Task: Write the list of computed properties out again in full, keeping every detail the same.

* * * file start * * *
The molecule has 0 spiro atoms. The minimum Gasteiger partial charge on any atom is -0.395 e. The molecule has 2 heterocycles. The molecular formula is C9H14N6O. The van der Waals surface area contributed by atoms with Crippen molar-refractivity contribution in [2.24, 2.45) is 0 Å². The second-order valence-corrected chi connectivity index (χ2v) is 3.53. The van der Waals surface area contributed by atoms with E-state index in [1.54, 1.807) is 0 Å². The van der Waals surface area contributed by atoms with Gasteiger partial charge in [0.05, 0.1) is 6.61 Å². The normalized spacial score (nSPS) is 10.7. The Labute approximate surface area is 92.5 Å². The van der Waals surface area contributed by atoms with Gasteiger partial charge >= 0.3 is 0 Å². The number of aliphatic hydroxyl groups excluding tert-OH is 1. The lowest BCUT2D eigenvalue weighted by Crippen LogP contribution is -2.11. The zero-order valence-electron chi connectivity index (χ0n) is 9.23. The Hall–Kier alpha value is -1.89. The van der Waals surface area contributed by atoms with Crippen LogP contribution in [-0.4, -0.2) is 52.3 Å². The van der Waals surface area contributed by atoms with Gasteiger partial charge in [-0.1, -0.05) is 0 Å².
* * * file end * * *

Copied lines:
The molecule has 0 spiro atoms. The minimum Gasteiger partial charge on any atom is -0.395 e. The molecule has 2 heterocycles. The molecular formula is C9H14N6O. The van der Waals surface area contributed by atoms with Crippen molar-refractivity contribution in [2.24, 2.45) is 0 Å². The second-order valence-corrected chi connectivity index (χ2v) is 3.53. The van der Waals surface area contributed by atoms with E-state index in [1.54, 1.807) is 0 Å². The van der Waals surface area contributed by atoms with Gasteiger partial charge in [0.05, 0.1) is 6.61 Å². The normalized spacial score (nSPS) is 10.7. The Labute approximate surface area is 92.5 Å². The van der Waals surface area contributed by atoms with Gasteiger partial charge >= 0.3 is 0 Å². The number of aliphatic hydroxyl groups excluding tert-OH is 1. The lowest BCUT2D eigenvalue weighted by Crippen LogP contribution is -2.11. The zero-order valence-electron chi connectivity index (χ0n) is 9.23. The Hall–Kier alpha value is -1.89. The van der Waals surface area contributed by atoms with Crippen LogP contribution in [-0.4, -0.2) is 52.3 Å². The van der Waals surface area contributed by atoms with Gasteiger partial charge in [-0.1, -0.05) is 0 Å².